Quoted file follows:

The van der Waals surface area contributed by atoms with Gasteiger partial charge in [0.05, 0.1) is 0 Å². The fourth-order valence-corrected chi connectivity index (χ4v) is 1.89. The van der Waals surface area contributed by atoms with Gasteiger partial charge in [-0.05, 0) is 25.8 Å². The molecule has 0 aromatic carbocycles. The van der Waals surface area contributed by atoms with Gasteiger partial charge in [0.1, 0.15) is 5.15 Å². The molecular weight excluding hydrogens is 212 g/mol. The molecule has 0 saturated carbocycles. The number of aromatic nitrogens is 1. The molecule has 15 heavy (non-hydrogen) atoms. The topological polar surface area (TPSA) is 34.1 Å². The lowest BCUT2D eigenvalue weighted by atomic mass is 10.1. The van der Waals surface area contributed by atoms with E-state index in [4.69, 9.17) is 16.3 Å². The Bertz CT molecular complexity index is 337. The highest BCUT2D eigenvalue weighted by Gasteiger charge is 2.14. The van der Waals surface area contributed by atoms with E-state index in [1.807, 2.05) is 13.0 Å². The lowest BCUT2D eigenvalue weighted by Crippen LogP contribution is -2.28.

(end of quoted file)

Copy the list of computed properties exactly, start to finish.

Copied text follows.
The van der Waals surface area contributed by atoms with Gasteiger partial charge in [0.05, 0.1) is 0 Å². The fourth-order valence-corrected chi connectivity index (χ4v) is 1.89. The van der Waals surface area contributed by atoms with Gasteiger partial charge in [-0.05, 0) is 25.8 Å². The molecule has 0 aromatic carbocycles. The van der Waals surface area contributed by atoms with Gasteiger partial charge in [0.1, 0.15) is 5.15 Å². The molecular weight excluding hydrogens is 212 g/mol. The molecule has 0 saturated carbocycles. The number of aromatic nitrogens is 1. The molecule has 15 heavy (non-hydrogen) atoms. The topological polar surface area (TPSA) is 34.1 Å². The lowest BCUT2D eigenvalue weighted by atomic mass is 10.1. The van der Waals surface area contributed by atoms with E-state index in [4.69, 9.17) is 16.3 Å². The Bertz CT molecular complexity index is 337. The highest BCUT2D eigenvalue weighted by Gasteiger charge is 2.14. The van der Waals surface area contributed by atoms with E-state index in [1.807, 2.05) is 13.0 Å². The lowest BCUT2D eigenvalue weighted by Crippen LogP contribution is -2.28.